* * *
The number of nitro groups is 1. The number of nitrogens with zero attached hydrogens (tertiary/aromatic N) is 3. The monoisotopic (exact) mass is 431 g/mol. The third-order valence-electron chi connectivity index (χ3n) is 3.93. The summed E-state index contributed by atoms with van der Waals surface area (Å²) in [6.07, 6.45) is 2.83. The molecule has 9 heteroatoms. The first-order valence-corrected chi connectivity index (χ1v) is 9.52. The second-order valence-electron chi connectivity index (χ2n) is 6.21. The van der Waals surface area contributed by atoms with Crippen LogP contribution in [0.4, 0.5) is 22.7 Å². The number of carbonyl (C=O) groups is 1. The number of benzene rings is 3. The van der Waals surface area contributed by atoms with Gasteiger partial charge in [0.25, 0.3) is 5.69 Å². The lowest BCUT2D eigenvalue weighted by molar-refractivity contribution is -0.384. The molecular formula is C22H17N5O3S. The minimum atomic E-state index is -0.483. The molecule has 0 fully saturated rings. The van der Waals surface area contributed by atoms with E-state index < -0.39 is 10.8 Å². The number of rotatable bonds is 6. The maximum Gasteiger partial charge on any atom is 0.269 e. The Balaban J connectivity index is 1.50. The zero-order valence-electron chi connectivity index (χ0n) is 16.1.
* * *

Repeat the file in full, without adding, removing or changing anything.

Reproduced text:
The number of nitro groups is 1. The number of nitrogens with zero attached hydrogens (tertiary/aromatic N) is 3. The monoisotopic (exact) mass is 431 g/mol. The third-order valence-electron chi connectivity index (χ3n) is 3.93. The summed E-state index contributed by atoms with van der Waals surface area (Å²) in [6.07, 6.45) is 2.83. The molecule has 9 heteroatoms. The first-order valence-corrected chi connectivity index (χ1v) is 9.52. The second-order valence-electron chi connectivity index (χ2n) is 6.21. The van der Waals surface area contributed by atoms with Crippen LogP contribution in [0.4, 0.5) is 22.7 Å². The number of carbonyl (C=O) groups is 1. The number of benzene rings is 3. The van der Waals surface area contributed by atoms with Gasteiger partial charge in [0.25, 0.3) is 5.69 Å². The lowest BCUT2D eigenvalue weighted by molar-refractivity contribution is -0.384. The molecular formula is C22H17N5O3S. The minimum atomic E-state index is -0.483. The molecule has 0 fully saturated rings. The van der Waals surface area contributed by atoms with E-state index < -0.39 is 10.8 Å². The number of rotatable bonds is 6. The maximum Gasteiger partial charge on any atom is 0.269 e. The Balaban J connectivity index is 1.50. The zero-order valence-electron chi connectivity index (χ0n) is 16.1.